After the process of collecting all of the essential information, what is best and what is worst are sorted out. Therefore, having knowledge of "what is best" and "what is worst" can lead to remedies that can boost satisfaction and reduce dissatisfaction. As a consequence, it is highly recommended to rank "what is worst" problems, i.e. from "most serious to least serious" or from "most frequently to least frequently". The task of ranking is certainly favorable to event organizers and coordinators because they will be able to perceive which problems reoccur several times. From that point of view, they could give priority to each problem and try to sort them all out in order of precedence.
Apart from those sources of information, both qualitative and quantitative data can also be used in the evaluation process as shown in the table.
Attendee statistics, including market segmentation data
Sales figures Financial reports and accounts
Interviews with attendees and staff
Economic impact analysis
Management notes and commentary
Environmental impact analysis
Social impact analysis
In order to make all the visitors feel comfortable at the events, it is important to examine visitors' impressions. Needless to say, visitors' impressions certainly impact the success of the event itself. Taking into consideration those impressions can assure that the event will satisfy visitors. It's accepted that there are two sets of participants: satisfied and unsatisfied.
Satisfied and Unsatisfied Participants
Satisfiers refer to things that satisfy participants such as the ambience, excitement, social involvement, relaxation, etc. On the contrary, unsatisfied refers to things that make participants become dissatisfied such as the parking, toilets, queues, etc. Therefore, one should fully pay attention to both judgments by doing some research. In the research, participants' perception is uttermost and should be fully paid attention to. Those factors that cause satisfaction should be well-identified and advocated, and conversely, those that cause dissatisfaction are supposed to be reduced and improved.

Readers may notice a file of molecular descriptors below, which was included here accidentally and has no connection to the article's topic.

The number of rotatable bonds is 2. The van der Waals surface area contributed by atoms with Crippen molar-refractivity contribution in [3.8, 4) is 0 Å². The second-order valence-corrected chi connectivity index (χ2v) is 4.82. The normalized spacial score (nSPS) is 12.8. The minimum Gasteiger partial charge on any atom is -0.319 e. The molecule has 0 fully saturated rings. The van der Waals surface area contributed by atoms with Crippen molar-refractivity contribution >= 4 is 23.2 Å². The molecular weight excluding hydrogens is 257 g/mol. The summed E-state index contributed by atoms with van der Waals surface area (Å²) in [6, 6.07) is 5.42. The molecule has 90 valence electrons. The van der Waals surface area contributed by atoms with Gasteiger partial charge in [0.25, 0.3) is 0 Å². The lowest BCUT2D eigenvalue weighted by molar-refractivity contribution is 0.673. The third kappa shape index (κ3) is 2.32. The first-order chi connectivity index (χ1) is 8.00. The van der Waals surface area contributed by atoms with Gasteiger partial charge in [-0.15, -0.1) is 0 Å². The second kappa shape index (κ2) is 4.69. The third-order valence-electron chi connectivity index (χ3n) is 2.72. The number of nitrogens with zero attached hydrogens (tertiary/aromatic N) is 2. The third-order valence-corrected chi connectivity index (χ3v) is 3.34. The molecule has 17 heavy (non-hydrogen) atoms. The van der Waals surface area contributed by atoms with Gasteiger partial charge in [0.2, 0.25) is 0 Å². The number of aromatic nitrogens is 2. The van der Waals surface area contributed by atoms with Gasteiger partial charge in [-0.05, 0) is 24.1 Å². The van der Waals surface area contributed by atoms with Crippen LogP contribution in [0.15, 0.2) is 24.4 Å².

Feedback has played a vital role in event organization and management. As a matter of fact, feedback is collected and assists the company or organization to accumulate experience for prospective events. Feedback should be thoroughly handled. There are several options to collect feedback from visitors, guests, and participants at the events such as the completion of forms, personal interviews, small focus groups, etc.
Evaluation is the most important and time-consuming part of event management, but if it's done well and on time, it can give you bigger achievements and better results. There are many methods to evaluate an event, we'd like to introduce some methods that are the most popular when evaluating the events: content analysis directly related to the specific mandates of the beneficiary; observation, conducted by an external auditor; conducting a survey on employees, promoters or partners. The methodology is different for each type of event and each kind of client. Although all methodologies should lead to actionable results or recommendations for improvement. The most important thing is to find the right methodology for your event. If you don't have a lot of time, start with observation and content analysis. You can also choose to conduct interviews, but this method doesn't give you immediate results.